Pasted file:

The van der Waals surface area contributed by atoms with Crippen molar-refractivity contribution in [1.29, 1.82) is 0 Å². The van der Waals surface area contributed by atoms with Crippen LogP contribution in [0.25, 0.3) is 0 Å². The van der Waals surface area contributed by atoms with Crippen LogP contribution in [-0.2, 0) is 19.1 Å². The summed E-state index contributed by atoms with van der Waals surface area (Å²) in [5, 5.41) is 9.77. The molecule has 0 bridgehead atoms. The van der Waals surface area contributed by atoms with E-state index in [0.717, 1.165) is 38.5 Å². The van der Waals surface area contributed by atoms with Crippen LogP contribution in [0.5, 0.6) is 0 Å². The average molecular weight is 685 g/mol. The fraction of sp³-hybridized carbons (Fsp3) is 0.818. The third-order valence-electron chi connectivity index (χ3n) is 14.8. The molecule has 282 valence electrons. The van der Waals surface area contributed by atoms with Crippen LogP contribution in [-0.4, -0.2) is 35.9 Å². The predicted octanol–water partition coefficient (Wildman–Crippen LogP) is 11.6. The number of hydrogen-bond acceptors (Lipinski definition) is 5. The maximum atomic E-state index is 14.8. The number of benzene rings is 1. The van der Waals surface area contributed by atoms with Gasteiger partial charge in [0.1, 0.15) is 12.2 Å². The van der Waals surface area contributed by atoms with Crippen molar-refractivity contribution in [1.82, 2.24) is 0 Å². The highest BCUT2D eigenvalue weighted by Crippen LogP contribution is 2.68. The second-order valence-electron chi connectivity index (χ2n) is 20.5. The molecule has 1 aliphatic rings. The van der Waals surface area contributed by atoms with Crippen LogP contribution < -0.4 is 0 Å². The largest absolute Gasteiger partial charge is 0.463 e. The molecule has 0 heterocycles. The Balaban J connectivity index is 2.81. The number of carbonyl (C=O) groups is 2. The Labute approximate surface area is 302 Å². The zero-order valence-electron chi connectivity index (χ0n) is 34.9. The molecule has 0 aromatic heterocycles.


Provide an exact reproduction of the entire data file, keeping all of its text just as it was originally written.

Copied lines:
The van der Waals surface area contributed by atoms with Crippen molar-refractivity contribution in [1.29, 1.82) is 0 Å². The van der Waals surface area contributed by atoms with Crippen LogP contribution in [0.25, 0.3) is 0 Å². The van der Waals surface area contributed by atoms with Crippen LogP contribution in [-0.2, 0) is 19.1 Å². The summed E-state index contributed by atoms with van der Waals surface area (Å²) in [5, 5.41) is 9.77. The molecule has 0 bridgehead atoms. The van der Waals surface area contributed by atoms with E-state index in [0.717, 1.165) is 38.5 Å². The van der Waals surface area contributed by atoms with Crippen LogP contribution in [0.5, 0.6) is 0 Å². The average molecular weight is 685 g/mol. The fraction of sp³-hybridized carbons (Fsp3) is 0.818. The third-order valence-electron chi connectivity index (χ3n) is 14.8. The molecule has 282 valence electrons. The van der Waals surface area contributed by atoms with Crippen LogP contribution in [-0.4, -0.2) is 35.9 Å². The predicted octanol–water partition coefficient (Wildman–Crippen LogP) is 11.6. The number of hydrogen-bond acceptors (Lipinski definition) is 5. The maximum atomic E-state index is 14.8. The number of benzene rings is 1. The van der Waals surface area contributed by atoms with Gasteiger partial charge in [0.1, 0.15) is 12.2 Å². The van der Waals surface area contributed by atoms with Crippen molar-refractivity contribution in [1.82, 2.24) is 0 Å². The highest BCUT2D eigenvalue weighted by Crippen LogP contribution is 2.68. The second-order valence-electron chi connectivity index (χ2n) is 20.5. The molecule has 1 aliphatic rings. The van der Waals surface area contributed by atoms with Crippen LogP contribution < -0.4 is 0 Å². The largest absolute Gasteiger partial charge is 0.463 e. The molecule has 0 heterocycles. The Balaban J connectivity index is 2.81. The number of carbonyl (C=O) groups is 2. The Labute approximate surface area is 302 Å². The zero-order valence-electron chi connectivity index (χ0n) is 34.9. The molecule has 0 aromatic heterocycles.